Mirena (levonorgestrel-releasing intrauterine system) is an intrauterine contraceptive that delivers small amounts of hormone directly to the uterus. Made of soft, flexible plastic, it is put in place by your healthcare provider during an office visit. Mirena is birth control that lasts as long as you want, for up to 5 years, and is also approved to treat heavy periods in women who choose intrauterine contraception. Mirena works continuously, without having to take a pill, without a daily hassle. Once Mirena is properly placed, all you have to do is check the threads once a month. Your healthcare provider can show you how. If you have trouble finding the threads, be sure to use a backup form of birth control and call your healthcare provider.
* A woman's chances of getting pregnant within 12 months of having Mirena removed are approximately 80%
Mirena (levonorgestrel-releasing intrauterine system) slowly releases very small amounts of the hormone levonorgestrel directly into your uterus.
There is no single explanation for how Mirena works. Mirena may:
Mirena may stop the release of your egg from your ovary, but this is not the way it works in most cases. Most likely the above actions work together to prevent pregnancy. Like other forms of birth control, Mirena is not 100% effective
Mirena is a tiny T-shaped piece of soft, flexible plastic that is placed in the uterus by your healthcare provider during an office visit. It's designed to be small and comfortable, so that you and your partner most likely won't even feel like it's there
Mirena keeps hormone levels steadier and lower than the Pill.
Mirena should be placed within 7 days of the start of your period. When properly placed, Mirena prevents pregnancy for as long as you want for up to 5 years.
Some women may experience some discomfort while Mirena is being placed. Side effects may include cramping or pain, bleeding and/or dizziness. This is common. Let your healthcare provider know if the cramping is severe.
Some women may experience cramping or pain, bleeding, and/or dizziness during and right after Mirena is placed. Tell your healthcare provider if your cramps are severe. To help minimize the cramps, ask your healthcare provider about medications that may be used before placement. If these symptoms last for more than 30 minutes, let your healthcare provider know. Mirena may not have been properly placed and your healthcare provider should examine you.
For the first 3 to 6 months, your monthly period may become irregular. You may also have frequent spotting or light bleeding. A few women have heavy bleeding during this time. Call your healthcare provider if the bleeding remains heavier than usual. After your body adjusts, the number of bleeding days is likely to decrease, but may remain irregular, and you may even find that your periods stop altogether for as long as Mirena is in place
Around the end of the third month of use, you may see up to a 75% reduction in the amount of menstrual bleeding.1 Call your healthcare provider if the bleeding becomes heavy after it has been light for a while.
By one year, about 1 out of 5 users may have no period at all. Your periods will return once Mirena is removed. If, after the start of your last period, you go 6 weeks without another period, contact your healthcare provider to rule out pregnancy.
No. Mirena does not protect against HIV or STDs. So, if while using Mirena you think you or your partner might be at risk of getting an STD, use a condom and call your healthcare provider.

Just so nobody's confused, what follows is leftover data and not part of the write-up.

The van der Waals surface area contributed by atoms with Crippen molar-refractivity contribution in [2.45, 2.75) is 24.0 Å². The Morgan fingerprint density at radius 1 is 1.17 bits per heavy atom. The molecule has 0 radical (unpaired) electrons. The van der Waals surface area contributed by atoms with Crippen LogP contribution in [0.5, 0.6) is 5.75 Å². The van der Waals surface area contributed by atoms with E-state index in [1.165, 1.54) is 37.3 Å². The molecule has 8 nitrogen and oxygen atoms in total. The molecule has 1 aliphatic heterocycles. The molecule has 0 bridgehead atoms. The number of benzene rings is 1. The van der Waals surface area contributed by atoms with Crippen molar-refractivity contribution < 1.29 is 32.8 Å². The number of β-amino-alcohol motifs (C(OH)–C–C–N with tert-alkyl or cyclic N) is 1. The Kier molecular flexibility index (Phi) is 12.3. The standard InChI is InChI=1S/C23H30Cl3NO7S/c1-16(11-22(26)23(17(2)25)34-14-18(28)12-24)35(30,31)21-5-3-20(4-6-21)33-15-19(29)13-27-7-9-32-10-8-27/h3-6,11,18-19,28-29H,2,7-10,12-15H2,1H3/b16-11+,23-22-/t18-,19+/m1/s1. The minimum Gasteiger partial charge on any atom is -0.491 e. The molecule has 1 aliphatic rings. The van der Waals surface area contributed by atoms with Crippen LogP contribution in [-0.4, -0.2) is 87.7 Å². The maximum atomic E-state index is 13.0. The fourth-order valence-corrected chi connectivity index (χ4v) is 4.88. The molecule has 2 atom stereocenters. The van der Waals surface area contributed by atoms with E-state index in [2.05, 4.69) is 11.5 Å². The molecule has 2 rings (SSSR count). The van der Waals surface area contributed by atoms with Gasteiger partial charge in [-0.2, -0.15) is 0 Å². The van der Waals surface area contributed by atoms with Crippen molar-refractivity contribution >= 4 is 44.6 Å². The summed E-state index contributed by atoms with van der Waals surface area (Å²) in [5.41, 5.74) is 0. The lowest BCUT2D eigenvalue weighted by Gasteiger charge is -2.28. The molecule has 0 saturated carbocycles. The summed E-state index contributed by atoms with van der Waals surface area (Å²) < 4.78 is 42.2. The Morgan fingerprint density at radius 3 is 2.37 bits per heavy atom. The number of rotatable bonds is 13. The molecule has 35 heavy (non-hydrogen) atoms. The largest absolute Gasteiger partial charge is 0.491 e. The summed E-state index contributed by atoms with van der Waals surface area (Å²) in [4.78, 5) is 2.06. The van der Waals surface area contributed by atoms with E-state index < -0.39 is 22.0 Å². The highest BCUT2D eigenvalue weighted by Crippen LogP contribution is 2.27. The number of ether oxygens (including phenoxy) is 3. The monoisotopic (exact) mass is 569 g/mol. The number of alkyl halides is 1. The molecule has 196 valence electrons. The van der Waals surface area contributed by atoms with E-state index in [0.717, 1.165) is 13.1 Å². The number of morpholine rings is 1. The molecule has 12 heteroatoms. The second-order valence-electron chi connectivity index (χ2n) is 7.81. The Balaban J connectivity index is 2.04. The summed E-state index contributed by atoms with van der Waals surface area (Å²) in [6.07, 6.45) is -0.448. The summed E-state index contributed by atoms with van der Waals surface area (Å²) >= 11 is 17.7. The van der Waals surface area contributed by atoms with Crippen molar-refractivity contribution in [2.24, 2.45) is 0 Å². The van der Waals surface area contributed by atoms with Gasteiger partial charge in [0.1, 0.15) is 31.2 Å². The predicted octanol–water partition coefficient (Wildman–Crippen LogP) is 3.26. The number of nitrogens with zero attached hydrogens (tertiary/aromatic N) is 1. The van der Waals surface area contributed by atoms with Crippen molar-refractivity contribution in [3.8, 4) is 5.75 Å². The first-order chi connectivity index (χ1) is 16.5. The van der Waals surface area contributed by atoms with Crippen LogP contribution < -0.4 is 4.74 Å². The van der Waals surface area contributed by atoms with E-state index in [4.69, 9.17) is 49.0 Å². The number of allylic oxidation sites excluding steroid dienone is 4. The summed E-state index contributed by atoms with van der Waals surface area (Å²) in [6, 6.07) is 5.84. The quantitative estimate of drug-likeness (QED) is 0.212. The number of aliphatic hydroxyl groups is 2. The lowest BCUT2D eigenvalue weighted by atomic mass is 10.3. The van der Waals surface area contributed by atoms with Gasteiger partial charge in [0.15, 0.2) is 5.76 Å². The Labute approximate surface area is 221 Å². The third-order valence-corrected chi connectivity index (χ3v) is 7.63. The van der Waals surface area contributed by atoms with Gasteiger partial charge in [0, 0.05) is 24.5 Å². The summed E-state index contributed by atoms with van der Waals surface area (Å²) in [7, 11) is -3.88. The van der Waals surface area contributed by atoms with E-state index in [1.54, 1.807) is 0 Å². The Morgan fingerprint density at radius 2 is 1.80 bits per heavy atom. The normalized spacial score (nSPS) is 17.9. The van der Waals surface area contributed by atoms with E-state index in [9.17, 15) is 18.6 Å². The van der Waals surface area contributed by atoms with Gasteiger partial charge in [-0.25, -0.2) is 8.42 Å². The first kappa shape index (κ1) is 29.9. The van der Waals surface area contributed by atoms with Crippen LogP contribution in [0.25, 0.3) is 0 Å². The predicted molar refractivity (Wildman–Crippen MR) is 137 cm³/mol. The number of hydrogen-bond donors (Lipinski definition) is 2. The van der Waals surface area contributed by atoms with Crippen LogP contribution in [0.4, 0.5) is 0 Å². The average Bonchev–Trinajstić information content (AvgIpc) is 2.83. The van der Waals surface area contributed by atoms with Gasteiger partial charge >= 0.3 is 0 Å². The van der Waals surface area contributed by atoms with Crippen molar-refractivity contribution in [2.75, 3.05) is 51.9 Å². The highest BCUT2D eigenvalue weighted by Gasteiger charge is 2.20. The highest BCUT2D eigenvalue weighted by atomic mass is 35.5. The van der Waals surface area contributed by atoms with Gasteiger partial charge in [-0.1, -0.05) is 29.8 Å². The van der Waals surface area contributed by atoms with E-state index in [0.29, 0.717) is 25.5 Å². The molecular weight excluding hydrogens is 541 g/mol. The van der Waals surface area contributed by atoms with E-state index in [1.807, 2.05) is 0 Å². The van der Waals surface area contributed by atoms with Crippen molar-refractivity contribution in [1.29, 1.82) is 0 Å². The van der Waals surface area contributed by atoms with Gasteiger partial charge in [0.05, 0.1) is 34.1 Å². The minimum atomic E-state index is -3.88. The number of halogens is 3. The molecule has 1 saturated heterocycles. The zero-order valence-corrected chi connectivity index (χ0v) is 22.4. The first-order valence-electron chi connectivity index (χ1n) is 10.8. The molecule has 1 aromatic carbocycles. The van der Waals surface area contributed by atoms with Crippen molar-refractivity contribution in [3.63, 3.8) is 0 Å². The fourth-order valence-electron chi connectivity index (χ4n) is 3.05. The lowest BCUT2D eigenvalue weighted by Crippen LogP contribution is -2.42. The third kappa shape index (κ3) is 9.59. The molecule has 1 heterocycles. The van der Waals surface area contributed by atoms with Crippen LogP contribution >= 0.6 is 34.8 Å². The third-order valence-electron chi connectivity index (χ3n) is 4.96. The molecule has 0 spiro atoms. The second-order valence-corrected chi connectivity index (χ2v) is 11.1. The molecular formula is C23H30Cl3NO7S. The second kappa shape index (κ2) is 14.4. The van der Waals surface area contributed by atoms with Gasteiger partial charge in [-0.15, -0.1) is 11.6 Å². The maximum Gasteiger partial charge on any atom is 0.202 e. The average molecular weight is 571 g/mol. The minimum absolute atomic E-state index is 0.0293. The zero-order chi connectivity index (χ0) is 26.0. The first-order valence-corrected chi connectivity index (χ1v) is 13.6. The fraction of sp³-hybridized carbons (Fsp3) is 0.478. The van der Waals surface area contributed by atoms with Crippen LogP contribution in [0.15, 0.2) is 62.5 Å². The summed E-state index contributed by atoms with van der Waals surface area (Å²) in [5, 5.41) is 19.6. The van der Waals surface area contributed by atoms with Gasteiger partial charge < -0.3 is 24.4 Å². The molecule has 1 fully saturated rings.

Mirena prevents pregnancy for as long as you want, for up to 5 years. When you decide you want to try to have another child, Mirena can be removed by your healthcare provider at any time. It typically takes just a few minutes during an office visit. After that, you can begin trying to get pregnant right away. A woman's chances of getting pregnant within 12 months of having Mirena removed are approximately 80%.
Unfortunately, no birth control method, including Mirena or even getting your tubes tied, is 100% perfect. If you do get pregnant while using a birth control method, there can be risks to you and your baby
Less than 8 in 1,000 women become pregnant over the course of the five years using Mirena. One risk of getting pregnant using Mirena is called ectopic pregnancy, when the pregnancy is not in the uterus. It may occur in the fallopian tubes. Signs of ectopic pregnancy may include unusual bleeding or abdominal pain. Ectopic pregnancy is an emergency that requires immediate medical attention and often surgery. Ectopic pregnancy can cause internal bleeding, infertility and even death. Call your healthcare provider right away if you think that you're pregnant.
There are also risks if you get pregnant while using Mirena and the pregnancy is in the uterus. Severe infection, miscarriage, premature delivery and even death can occur with pregnancies that continue with an intrauterine device (IUD). Because of this, your healthcare provider may try to remove Mirena, even though removing it may cause a miscarriage. If Mirena cannot be removed, talk with your healthcare provider about the benefits and risks of continuing the pregnancy
Only you and your healthcare provider can decide if Mirena is right for you. Mirena is recommended for women who have had a child.
For more information on Mirena please visit www.mirena-us.com
*The recommendations and information provided by this Web site are for educational purposes only. This Web site does not contain comprehensive coverage of the topics addressed, and is not a substitute for direct consultation with your health care provider. Always consult a health care provider regarding your specific condition. Trademarks referred to are the property of their respective owners.
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